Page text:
Later today Minister Cannon will visit Tanzania’s first innovation space, Buni Hub which offers four programmes targeted at Tanzanian youth: an Internship program; a mentoring program (Pre-Incubation Program); a communities program and a fabrication laboratory.  Afterwards he will call in to Mwananchi Communications Ltd which benefits from an Irish Aid grant via the Tanzanian Media Foundation which promotes investigative and public interest journalism.

For more information on Apps and Girls and Africa Code Week please see:

Day 4

The last day of Minister Cannon’s visit to Tanzania focused on the people-to-people links between our two countries.  Writing in The Citizen, a leading daily newspaper in Tanzania, the Minister highlighted the similarities between Ireland and Tanzania:

“People from our two countries, Ireland and Tanzania, began building strong personal relationships long before either of our countries gained independence.  Relationships founded in a shared love of education, of the land, family, humour- and our respective journeys from colonial pasts to our sovereign presents.  Our countries are bound closely together.”

Over the course of his visit, the Minister met many Irish citizens, who work in a number of areas.  On Wednesday evening, at the launch of Africa Code Week, he discussed support to education in Tanzania with Sr Annette Farrell, an Irish nun, originally from Co. Offaly, who is working at the Debrabant High School in Dar es Salaam. Debrabant pupils received training through Africa Code Week.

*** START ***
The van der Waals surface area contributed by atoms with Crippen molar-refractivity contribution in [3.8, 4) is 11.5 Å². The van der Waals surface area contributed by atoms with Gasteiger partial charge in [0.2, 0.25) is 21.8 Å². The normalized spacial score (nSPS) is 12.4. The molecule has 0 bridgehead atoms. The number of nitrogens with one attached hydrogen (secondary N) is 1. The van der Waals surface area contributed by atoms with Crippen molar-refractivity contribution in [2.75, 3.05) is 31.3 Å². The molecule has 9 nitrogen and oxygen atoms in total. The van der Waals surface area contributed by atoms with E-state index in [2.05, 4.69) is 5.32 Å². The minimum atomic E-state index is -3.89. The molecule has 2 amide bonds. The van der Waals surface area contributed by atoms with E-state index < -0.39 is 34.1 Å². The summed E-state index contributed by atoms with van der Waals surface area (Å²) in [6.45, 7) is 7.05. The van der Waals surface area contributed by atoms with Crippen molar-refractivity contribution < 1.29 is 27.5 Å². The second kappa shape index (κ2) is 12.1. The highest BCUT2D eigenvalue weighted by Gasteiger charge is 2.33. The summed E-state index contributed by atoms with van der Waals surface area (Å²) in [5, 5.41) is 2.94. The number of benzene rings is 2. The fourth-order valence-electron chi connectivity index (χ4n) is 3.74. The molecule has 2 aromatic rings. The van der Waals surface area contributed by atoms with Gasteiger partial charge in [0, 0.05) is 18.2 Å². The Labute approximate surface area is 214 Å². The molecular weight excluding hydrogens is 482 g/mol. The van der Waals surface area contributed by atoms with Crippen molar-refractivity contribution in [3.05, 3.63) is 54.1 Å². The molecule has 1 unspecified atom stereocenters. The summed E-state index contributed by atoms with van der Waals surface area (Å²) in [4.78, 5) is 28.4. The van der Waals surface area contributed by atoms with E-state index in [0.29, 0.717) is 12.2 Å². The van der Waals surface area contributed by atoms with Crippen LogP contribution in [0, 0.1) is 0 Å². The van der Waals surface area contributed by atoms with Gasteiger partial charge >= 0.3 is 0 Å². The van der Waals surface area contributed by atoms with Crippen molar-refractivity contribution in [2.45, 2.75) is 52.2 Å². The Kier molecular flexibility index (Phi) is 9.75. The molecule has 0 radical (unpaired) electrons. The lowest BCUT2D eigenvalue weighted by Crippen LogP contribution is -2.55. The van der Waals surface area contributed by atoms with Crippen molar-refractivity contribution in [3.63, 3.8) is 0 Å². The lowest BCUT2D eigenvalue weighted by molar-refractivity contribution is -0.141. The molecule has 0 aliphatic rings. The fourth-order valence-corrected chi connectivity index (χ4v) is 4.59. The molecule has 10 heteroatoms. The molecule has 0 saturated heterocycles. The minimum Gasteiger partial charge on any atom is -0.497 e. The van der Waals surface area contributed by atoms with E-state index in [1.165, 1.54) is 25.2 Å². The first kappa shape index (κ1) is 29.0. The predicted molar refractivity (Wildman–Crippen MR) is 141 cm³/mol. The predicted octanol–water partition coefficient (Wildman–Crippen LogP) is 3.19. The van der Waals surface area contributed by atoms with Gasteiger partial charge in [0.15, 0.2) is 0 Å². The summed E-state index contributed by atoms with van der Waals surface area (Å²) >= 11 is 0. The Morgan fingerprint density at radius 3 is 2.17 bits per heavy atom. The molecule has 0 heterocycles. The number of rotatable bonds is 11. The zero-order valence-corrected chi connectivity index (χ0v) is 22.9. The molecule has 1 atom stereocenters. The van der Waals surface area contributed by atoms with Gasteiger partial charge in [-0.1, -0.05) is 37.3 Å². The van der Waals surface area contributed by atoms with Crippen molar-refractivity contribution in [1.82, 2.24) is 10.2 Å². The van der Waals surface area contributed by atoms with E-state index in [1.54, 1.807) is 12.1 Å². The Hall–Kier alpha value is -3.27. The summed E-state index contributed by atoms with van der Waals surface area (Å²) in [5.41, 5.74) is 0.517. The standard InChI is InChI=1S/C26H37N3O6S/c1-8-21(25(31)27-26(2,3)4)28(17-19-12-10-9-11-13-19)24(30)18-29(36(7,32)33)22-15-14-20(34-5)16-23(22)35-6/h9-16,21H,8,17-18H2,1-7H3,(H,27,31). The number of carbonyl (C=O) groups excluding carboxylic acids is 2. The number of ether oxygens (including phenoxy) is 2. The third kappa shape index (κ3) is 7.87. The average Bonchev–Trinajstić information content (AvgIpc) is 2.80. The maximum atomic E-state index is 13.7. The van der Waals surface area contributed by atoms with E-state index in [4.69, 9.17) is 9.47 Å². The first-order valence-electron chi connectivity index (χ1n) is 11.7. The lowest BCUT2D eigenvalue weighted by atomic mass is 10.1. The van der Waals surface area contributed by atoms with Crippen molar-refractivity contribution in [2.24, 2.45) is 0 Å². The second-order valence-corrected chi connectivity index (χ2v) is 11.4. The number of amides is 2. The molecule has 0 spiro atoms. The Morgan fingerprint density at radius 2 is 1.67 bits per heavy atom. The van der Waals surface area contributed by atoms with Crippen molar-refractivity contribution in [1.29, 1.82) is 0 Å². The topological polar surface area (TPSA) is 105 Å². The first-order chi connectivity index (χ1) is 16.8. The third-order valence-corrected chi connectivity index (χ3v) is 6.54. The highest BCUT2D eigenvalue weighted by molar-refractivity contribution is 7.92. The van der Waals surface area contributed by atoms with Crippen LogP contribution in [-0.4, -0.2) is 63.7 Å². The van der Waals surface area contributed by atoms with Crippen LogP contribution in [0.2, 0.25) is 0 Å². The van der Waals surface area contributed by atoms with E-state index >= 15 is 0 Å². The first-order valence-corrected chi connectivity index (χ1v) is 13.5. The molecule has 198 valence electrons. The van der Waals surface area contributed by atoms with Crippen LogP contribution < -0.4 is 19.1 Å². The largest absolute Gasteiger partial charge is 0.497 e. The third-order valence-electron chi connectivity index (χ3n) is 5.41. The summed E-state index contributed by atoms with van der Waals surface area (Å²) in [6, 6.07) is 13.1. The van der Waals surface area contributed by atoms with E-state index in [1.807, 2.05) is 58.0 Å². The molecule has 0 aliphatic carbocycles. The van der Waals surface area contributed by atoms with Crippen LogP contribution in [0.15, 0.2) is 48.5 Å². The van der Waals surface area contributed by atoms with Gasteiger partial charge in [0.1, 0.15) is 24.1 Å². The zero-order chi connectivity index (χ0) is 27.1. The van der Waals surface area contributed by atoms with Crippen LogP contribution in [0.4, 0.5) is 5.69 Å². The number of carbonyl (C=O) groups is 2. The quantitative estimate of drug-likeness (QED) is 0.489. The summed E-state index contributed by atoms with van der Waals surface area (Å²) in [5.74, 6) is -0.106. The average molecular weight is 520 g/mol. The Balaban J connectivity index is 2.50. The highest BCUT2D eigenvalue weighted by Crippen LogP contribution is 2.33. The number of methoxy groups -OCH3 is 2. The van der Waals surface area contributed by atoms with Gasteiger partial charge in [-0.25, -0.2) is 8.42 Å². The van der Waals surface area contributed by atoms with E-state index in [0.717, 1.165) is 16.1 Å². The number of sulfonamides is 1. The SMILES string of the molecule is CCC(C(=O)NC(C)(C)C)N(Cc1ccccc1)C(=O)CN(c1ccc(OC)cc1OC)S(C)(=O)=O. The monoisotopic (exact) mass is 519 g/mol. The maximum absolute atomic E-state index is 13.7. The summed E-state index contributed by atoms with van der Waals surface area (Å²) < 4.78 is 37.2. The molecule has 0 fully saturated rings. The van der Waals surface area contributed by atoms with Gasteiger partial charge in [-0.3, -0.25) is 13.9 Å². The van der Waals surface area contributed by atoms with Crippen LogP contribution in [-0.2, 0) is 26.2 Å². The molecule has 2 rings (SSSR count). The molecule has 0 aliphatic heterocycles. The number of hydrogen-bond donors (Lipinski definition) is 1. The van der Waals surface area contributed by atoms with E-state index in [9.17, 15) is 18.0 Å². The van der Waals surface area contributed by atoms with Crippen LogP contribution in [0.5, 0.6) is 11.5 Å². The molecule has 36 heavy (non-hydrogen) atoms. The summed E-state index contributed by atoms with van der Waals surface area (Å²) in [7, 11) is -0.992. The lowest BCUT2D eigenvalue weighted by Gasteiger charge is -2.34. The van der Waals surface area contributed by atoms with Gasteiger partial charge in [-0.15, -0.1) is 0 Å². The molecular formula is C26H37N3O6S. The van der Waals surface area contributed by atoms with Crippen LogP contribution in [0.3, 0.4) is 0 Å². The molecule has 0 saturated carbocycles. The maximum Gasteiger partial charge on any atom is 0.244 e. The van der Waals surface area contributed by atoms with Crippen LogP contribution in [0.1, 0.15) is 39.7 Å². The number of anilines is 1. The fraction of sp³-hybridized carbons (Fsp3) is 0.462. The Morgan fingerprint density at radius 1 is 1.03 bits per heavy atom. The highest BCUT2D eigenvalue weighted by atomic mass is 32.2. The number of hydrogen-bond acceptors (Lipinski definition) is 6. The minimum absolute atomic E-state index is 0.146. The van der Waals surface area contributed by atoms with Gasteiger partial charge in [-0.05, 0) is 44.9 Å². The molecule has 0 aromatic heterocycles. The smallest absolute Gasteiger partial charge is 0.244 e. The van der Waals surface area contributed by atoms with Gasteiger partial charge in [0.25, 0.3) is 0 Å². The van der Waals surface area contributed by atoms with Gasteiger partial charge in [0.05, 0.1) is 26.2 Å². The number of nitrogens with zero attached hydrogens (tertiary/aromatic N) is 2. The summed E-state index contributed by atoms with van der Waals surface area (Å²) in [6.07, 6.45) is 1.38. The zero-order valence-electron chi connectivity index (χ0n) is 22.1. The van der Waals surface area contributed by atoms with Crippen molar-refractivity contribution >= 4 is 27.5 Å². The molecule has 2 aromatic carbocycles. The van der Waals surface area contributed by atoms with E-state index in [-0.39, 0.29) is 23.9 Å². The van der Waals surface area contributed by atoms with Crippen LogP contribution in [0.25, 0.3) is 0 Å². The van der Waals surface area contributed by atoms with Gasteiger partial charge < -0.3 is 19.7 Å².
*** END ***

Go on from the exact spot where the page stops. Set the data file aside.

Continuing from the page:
Minister Cannon with Sr. Annette Farrell

On Thursday morning he met business leaders at a breakfast event to hear of their experience of the growing trade and commercial links between Ireland and Tanzania, later in the day he visited Camara education hub.  Irish Aid has provided over €2.3 million to Camara since 2006.  Camara Education was founded in 2005 to improve educational outcomes by integrating ICT into mainstream tuition.  It operates as a social enterprise and thus generates a significant proportion of its own revenue. 

In the afternoon he visited Comprehensive Community Based Rehabilitation in Tanzania (CCBRT) a healthcare facility which provides services to children under five who suffer from cataracts and cleft palates.  Irish Aid, which has funded the centre for over ten years, contributed €500,000 this year.

In the evening the Minister attended a reception for the Irish community in Tanzania.  At the event, Seamus Cashman, an Irish poet who taught English in a school in rural Tanzania from 1965-67 read some of his poetry.  It was a long held-dream of his to return to Tanzania and reconnect with people and communities he knew.  He said of the visit:

"I recently wrote a phrase in a poem:

'I still

Can summon up at will

The red clay smell 

Of Tanzania'

And my return to this wonderful country after 50 years has not only reinforced old memories such as this one, but also given me the pleasure and, in fact joy, of meeting a number of my former students; experiencing the strong character of the current Likonde students, among whom there are a number of young men with real poetic potential; and the honour of running a workshop with Tanzania poets in Dar es Salaam."

Poetry reading

On Tuesday, the Irish Embassy supported a workshop, led by Seamus, on creative writing for emerging Tanzanian poets and are organising a poetry event next week.

For more information on Camara see:

And for CCBRT: